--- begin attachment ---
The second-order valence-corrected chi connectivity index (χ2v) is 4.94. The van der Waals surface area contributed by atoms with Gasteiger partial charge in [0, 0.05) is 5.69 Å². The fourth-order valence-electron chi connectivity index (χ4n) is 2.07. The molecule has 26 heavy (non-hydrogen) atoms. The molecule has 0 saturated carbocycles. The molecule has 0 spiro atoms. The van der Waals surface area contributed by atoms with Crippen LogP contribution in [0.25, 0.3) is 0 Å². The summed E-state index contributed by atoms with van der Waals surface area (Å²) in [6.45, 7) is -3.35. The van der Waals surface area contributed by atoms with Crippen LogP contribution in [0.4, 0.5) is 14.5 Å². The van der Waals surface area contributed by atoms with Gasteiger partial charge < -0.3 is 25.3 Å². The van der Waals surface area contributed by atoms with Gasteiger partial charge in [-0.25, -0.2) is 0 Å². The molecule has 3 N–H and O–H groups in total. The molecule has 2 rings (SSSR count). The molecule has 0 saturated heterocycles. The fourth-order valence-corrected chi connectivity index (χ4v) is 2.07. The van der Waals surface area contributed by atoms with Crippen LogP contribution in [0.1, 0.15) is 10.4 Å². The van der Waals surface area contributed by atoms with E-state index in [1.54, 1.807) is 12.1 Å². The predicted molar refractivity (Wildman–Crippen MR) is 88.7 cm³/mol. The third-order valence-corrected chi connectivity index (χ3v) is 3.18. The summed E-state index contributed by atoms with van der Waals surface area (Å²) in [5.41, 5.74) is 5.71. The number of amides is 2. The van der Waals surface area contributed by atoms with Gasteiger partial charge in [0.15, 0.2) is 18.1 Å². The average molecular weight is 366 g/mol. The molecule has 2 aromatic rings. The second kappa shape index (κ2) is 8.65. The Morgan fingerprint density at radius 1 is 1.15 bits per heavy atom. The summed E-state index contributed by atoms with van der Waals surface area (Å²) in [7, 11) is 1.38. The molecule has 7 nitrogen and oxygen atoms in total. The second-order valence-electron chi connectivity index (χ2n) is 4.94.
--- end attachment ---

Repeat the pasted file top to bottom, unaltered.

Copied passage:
The second-order valence-corrected chi connectivity index (χ2v) is 4.94. The van der Waals surface area contributed by atoms with Gasteiger partial charge in [0, 0.05) is 5.69 Å². The fourth-order valence-electron chi connectivity index (χ4n) is 2.07. The molecule has 26 heavy (non-hydrogen) atoms. The molecule has 0 saturated carbocycles. The molecule has 0 spiro atoms. The van der Waals surface area contributed by atoms with Crippen LogP contribution in [0.25, 0.3) is 0 Å². The summed E-state index contributed by atoms with van der Waals surface area (Å²) in [6.45, 7) is -3.35. The van der Waals surface area contributed by atoms with Crippen LogP contribution in [0.4, 0.5) is 14.5 Å². The van der Waals surface area contributed by atoms with Gasteiger partial charge < -0.3 is 25.3 Å². The van der Waals surface area contributed by atoms with Gasteiger partial charge in [-0.25, -0.2) is 0 Å². The molecule has 3 N–H and O–H groups in total. The molecule has 2 rings (SSSR count). The molecule has 0 saturated heterocycles. The fourth-order valence-corrected chi connectivity index (χ4v) is 2.07. The van der Waals surface area contributed by atoms with Crippen LogP contribution in [0.1, 0.15) is 10.4 Å². The van der Waals surface area contributed by atoms with E-state index in [1.54, 1.807) is 12.1 Å². The predicted molar refractivity (Wildman–Crippen MR) is 88.7 cm³/mol. The third-order valence-corrected chi connectivity index (χ3v) is 3.18. The summed E-state index contributed by atoms with van der Waals surface area (Å²) in [5.41, 5.74) is 5.71. The number of amides is 2. The van der Waals surface area contributed by atoms with Gasteiger partial charge in [0.15, 0.2) is 18.1 Å². The average molecular weight is 366 g/mol. The molecule has 2 aromatic rings. The second kappa shape index (κ2) is 8.65. The Morgan fingerprint density at radius 1 is 1.15 bits per heavy atom. The summed E-state index contributed by atoms with van der Waals surface area (Å²) in [7, 11) is 1.38. The molecule has 7 nitrogen and oxygen atoms in total. The second-order valence-electron chi connectivity index (χ2n) is 4.94.